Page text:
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The Tuttle Twins Learn About The Law

The Tuttle Twins Learn About The Law

Children are often taught that government protects our life, liberty, and property, but could it be true that some laws actually allow people to hurt us and take are things? Join Ethan and Emily Tuttle as they learn about property, pirates, and plunder. With the help of their neighbor Fred, the twins will need to figure out what they can do to stop the bad guys in the government. Frédéric Bastiat (1801-1850) was a French political economist and classical liberal who wrote The Law, upon which this book is based. Through fun illustrations and in engaging dialogue, young readers will be led to understand the principles of liberty and the proper role of government.
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Tom Woods
33 Questions About American History You’re Not Supposed to Ask
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News flash: The Indians didn’t save the Pilgrims from starvation by teaching them to grow corn. The “Wild West” was more peaceful and a lot safer than most modern cities. And the biggest scandal of the Clinton years didn’t involve an intern in a blue dress. 

Surprised? Don’t be. In America, where history is riddled with misrepresentations, misunderstandings, and flat-out lies about the people and events that have shaped the nation, there’s the history you know and then there’s the truth. In 33 Questions About American History You’re Not Supposed to Ask, New York Times bestselling author Thomas E. Woods Jr. reveals the tough questions about our nation’s history that have long been buried because they’re too politically incorrect to discuss, including:
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Alexis de Tocqueville
Democracy in America and Two Essays on America
Democracy in America and Two Essays on America
A contemporary study of the early American nation and its evolving democracy, from a French aristocrat and sociologist

In 1831 Alexis de Tocqueville, a young French aristocrat and ambitious civil servant, set out from post-revolutionary France on a journey across America that would take him 9 months and cover 7,000 miles. The result wasDemocracy in America, a subtle and prescient analysis of the life and institutions of 19th-century America. Tocqueville looked to the flourishing deomcratic system in America as a possible model for post-revolutionary France, believing that the egalitarian ideals it enshrined reflected the spirit of the age and even divine will. His study of the strengths and weaknesses of an evolving democratic society has been quoted by every American president since Eisenhower, and remains a key point of reference for any discussion of the American nation or the democratic system.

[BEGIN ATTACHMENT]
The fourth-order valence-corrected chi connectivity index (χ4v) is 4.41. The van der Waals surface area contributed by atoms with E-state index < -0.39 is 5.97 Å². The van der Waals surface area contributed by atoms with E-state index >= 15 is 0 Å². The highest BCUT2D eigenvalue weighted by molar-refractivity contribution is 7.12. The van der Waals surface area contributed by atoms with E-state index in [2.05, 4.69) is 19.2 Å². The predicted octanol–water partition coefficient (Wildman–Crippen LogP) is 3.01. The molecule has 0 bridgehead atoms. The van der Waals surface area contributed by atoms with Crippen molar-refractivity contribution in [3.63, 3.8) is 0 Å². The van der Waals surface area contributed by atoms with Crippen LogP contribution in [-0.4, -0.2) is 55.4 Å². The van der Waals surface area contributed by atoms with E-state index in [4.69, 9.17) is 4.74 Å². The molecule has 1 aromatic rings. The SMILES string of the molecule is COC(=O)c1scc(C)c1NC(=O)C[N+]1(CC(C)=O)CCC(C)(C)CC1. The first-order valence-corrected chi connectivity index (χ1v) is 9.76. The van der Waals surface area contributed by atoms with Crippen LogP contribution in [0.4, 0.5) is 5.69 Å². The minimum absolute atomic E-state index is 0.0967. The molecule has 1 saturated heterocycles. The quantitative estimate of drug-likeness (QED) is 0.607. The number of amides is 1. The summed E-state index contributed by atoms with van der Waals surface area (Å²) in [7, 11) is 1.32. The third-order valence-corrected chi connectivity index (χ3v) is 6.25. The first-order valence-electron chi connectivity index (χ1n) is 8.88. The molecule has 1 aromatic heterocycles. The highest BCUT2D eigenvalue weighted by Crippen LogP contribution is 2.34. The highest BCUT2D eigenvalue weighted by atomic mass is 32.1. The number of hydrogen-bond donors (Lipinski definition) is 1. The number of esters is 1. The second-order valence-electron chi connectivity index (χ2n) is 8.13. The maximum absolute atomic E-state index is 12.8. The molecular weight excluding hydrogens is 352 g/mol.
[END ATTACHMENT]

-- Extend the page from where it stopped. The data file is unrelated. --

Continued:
This new edition is the only one that contains all Tocqueville's writings on America, including the rarely-translated Two Weeks in the Wilderness, an account of Tocqueville's travels in Michigan among the Iroquois, and Excursion to Lake Oneida

For more than seventy years, Penguin has been the leading publisher of classic literature in the English-speaking world. With more than 1,700 titles, Penguin Classics represents a global bookshelf of the best works throughout history and across genres and disciplines. Readers trust the series to provide authoritative texts enhanced by introductions and notes by distinguished scholars and contemporary authors, as well as up-to-date translations by award-winning translators.
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Tom Woods
The Politically Incorrect Guide to American History
The Politically  Incorrect Guide  to American  History
Claiming that most textbooks and popular history books were written by biased left-wing writers and scholars, historian Thomas Woods offers this guide as an alternative to "the stale and predictable platitudes of mainstream
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